Okay, yes.

Enough of living in denial.

Rather, this is THE time to accept our present more than ever before.

In January, 2020 ; India got it’s first COVID case. I remember a medicine Senior Resident told me this with some seriousness and honestly, I thought it wasn’t going to be a big deal.

Then, a few days later I heard one of my very good friends talking about how her ward was made a COVID ward with 2 patients in it. By this time, we had all heard enough news and seen enough medical commentary about how this was increasingly becoming a nuisance rather than some “Chinese virus”.

Well, we all know what happened after that. I don’t want to repeat how painful yet numbing 2020 was.

Yes, I, like many others will never forget that year. My internship was supposed to be the time I gained confidence and experience for honing my clinical skills, diagnosing patients, making mistakes, learning, getting tired due to the patient load and party, because there was supposed to be time.

But instead, I spent the year learning and unlearning about this new infection, learning to breathe through two masks, fighting for PPE kits, trying to figure out how to wear a hazmat suit, trying to look for patient’s veins through the face shield, trying to treat COVID patients to the best of my ability while hiding my fear of them, from them; seeing my friends get sick, really sick; being scared of examining any patient, touching any surface, sitting anywhere, standing in front of the wrong ward, talking to a potentially infected patient or person, hearing or seeing anyone cough, eating anything even if packaged and literally, having sleepless nights in the wards even in perfect rooms because I feared I might catch the infection.


I didn’t realise I was pent up. But now, we are in May 2021, almost halfway through this year and well, I am no more an intern. I am not working at any hospital and I am sitting home on most days, trying to read atleast one chapter for an exam that seems like it won’t ever happen. Taking calls from frends, families, their friends, their families and just, random people consulting about their symptoms, their diagnosis, their treatment and their survival.

Let me say it, all the times that I advise anyone about anything now, I feel so so proud because now, I can literally put a stamp on it!

But, as much as I would love to pat myself on the back every single minute; I also have noticed that no matter how strictly I advise them something, they will only listen to what they wish to.

And this, I know isn’t just a “COVID THING” . I have seen this since the very first patient encounter I ever had.Patients not taking their doctor’s advise seriously, it’s called NONCOMPLIANCE OF PATIENTS.

It is pretty common.

But just like everything else, this non compliance is also different when it comes to COVID cases.

See, this time people aren’t just refusing to listen to their doctors or ignoring them in the first place because they think they don’t need so many meds or they feel fit, no matter what the reports say, this time, they know they need more attention, they know if they have breathlessness and chest pain, its time to rush to the hospital, they know they need oxygen supplementation and they know they are putting everyone at risk.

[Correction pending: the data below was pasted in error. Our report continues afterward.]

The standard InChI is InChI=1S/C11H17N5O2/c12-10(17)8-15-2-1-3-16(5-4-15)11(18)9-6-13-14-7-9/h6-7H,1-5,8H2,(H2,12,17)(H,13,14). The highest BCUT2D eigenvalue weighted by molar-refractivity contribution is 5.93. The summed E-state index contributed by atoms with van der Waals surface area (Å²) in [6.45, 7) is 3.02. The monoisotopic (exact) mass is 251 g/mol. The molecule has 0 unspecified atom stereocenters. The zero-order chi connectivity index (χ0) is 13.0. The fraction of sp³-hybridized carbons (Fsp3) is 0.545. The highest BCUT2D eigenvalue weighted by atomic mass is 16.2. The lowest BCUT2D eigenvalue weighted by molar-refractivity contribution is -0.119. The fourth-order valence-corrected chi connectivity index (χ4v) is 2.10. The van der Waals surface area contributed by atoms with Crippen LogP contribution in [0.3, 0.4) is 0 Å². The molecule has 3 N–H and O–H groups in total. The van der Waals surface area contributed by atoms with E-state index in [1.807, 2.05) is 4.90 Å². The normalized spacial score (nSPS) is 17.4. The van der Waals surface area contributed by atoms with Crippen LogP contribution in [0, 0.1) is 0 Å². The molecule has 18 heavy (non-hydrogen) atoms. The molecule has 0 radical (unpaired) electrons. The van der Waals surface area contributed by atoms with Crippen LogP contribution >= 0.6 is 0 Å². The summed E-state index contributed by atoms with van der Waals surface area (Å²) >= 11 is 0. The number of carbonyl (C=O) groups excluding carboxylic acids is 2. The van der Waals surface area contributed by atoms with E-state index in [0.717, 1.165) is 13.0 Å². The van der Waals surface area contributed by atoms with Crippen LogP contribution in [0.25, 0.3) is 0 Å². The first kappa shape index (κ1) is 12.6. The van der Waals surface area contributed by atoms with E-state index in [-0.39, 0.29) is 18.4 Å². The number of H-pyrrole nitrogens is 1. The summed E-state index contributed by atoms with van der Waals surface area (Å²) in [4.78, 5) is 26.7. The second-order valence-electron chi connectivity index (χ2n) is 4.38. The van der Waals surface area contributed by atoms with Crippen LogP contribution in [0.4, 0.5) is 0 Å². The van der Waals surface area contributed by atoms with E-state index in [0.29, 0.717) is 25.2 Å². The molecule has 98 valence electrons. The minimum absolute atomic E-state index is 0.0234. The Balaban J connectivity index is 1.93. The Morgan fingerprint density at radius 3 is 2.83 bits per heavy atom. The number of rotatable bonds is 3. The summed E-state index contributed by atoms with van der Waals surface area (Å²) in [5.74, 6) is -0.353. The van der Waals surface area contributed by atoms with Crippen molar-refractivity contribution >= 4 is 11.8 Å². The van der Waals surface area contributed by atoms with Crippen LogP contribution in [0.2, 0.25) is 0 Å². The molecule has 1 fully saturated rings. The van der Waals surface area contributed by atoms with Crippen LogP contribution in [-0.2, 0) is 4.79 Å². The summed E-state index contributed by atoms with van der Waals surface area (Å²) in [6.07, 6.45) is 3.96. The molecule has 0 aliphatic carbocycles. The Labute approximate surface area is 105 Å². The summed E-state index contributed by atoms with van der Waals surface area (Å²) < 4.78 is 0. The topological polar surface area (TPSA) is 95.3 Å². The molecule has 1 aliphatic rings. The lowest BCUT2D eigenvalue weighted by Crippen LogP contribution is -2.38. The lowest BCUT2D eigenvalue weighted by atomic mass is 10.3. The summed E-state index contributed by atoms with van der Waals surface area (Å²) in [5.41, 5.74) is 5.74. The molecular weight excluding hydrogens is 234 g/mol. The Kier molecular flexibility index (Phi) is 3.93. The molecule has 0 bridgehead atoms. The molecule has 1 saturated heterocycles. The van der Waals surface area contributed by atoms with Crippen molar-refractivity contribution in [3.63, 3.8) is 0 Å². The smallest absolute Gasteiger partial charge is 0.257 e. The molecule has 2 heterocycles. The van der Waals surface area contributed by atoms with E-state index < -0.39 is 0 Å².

Thanks to social media, despite the misinformation, people do have some basic knowledge about the disease now. But now in the second wave of COVID 19, our fears have taken an unexpected turn. We not just fear the diagnosis, we feel we know the prognosis. Prognosis is the course of a disease.

I don’t blame anyone.

I know we have seen or atleast heard of so many lives being lost, we have seen way too many crematoriums being filled more than capacity, too many videos of doctors break down, too many bodies in the Ganges, too many people being insensitive, too many people being overly sensitive, too many people suffering, too many neighbours being departed, too many breaking news’ , too many manifestation of this “respiratory virus”, too many Whats App forwards about COVID, too many hospital beds with three patients on them, too many stories of patient’s going unattended at hospitals, too many hospital bills worth lakhs of COVID patients, too many this, too many that and too much of every F******G thing.

So maybe, we fear the same.

Maybe we think that if someone suggests hospitalisation, there will be no use of that, that we are doomed and we would just spend our days on white metal beds than with our loved ones; maybe we fear going for the CT scans because we have all heard of CT scores being so high, people had to use the ventilator; maybe we fear the next spO2 reading, the next pulse rate reading, the steroid drug , the experimental remdesivir; maybe we think giving up is better than not trying for the first time in the history of our lives .

Maybe that’s why we choose denial. We choose to not take our options, even when provided. We choose to not get tested, because “it’s just a cold.” We choose to not see, because its better left foggy. We choose denial because maybe, right now we aren’t running on fear anymore, but we deny because we have accepted our fates as doomed.

This is what some psychologists call the death instinct. Something the world has never seen in such numbers before this pandemic.

Now, I on’t know what is right, denial or action. I am no one to suggest anyone that.

But, i do know that one thing we must do, especially now is help. Help, over anything else. Whether it is financial, psychological, physical, emotional or any other form of support; humans need it more than ever now. No matter how small or insignificant you think you are, do not hesitate to send that one message of condolence, do not NOT call your friends to check on them, do not NOT share useful links and leads, do not NOT share a funny meme and do not NOT forget to take care of yourselves and inform yourself.


Recent Posts

See All

Tell me what you want to read next.